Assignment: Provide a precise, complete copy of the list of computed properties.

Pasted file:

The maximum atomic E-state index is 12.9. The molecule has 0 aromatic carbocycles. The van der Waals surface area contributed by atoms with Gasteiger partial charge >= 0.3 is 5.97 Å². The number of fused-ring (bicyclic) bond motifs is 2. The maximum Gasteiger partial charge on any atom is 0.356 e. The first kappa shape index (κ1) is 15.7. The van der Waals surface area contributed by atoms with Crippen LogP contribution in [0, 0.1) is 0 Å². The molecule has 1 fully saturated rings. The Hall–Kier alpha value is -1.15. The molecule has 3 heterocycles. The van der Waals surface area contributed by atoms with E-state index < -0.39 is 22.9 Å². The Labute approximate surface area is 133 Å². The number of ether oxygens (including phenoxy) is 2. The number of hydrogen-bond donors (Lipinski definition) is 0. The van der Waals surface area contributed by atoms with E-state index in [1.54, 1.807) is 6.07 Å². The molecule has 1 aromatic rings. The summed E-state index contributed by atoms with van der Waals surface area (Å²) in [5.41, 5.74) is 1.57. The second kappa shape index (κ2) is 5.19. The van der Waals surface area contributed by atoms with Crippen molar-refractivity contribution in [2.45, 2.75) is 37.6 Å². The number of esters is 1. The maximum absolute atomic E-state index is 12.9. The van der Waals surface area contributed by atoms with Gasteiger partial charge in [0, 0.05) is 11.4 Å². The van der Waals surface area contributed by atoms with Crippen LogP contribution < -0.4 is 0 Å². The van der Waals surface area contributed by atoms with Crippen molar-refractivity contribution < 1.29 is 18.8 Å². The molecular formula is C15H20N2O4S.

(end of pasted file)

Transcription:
The maximum atomic E-state index is 12.9. The molecule has 0 aromatic carbocycles. The van der Waals surface area contributed by atoms with Gasteiger partial charge >= 0.3 is 5.97 Å². The number of fused-ring (bicyclic) bond motifs is 2. The maximum Gasteiger partial charge on any atom is 0.356 e. The first kappa shape index (κ1) is 15.7. The van der Waals surface area contributed by atoms with Crippen LogP contribution in [0, 0.1) is 0 Å². The molecule has 1 fully saturated rings. The Hall–Kier alpha value is -1.15. The molecule has 3 heterocycles. The van der Waals surface area contributed by atoms with E-state index < -0.39 is 22.9 Å². The Labute approximate surface area is 133 Å². The number of ether oxygens (including phenoxy) is 2. The number of hydrogen-bond donors (Lipinski definition) is 0. The van der Waals surface area contributed by atoms with E-state index in [1.54, 1.807) is 6.07 Å². The molecule has 1 aromatic rings. The summed E-state index contributed by atoms with van der Waals surface area (Å²) in [5.41, 5.74) is 1.57. The second kappa shape index (κ2) is 5.19. The van der Waals surface area contributed by atoms with Crippen molar-refractivity contribution in [2.45, 2.75) is 37.6 Å². The number of esters is 1. The maximum absolute atomic E-state index is 12.9. The van der Waals surface area contributed by atoms with Gasteiger partial charge in [0, 0.05) is 11.4 Å². The van der Waals surface area contributed by atoms with Crippen LogP contribution < -0.4 is 0 Å². The van der Waals surface area contributed by atoms with Crippen molar-refractivity contribution < 1.29 is 18.8 Å². The molecular formula is C15H20N2O4S.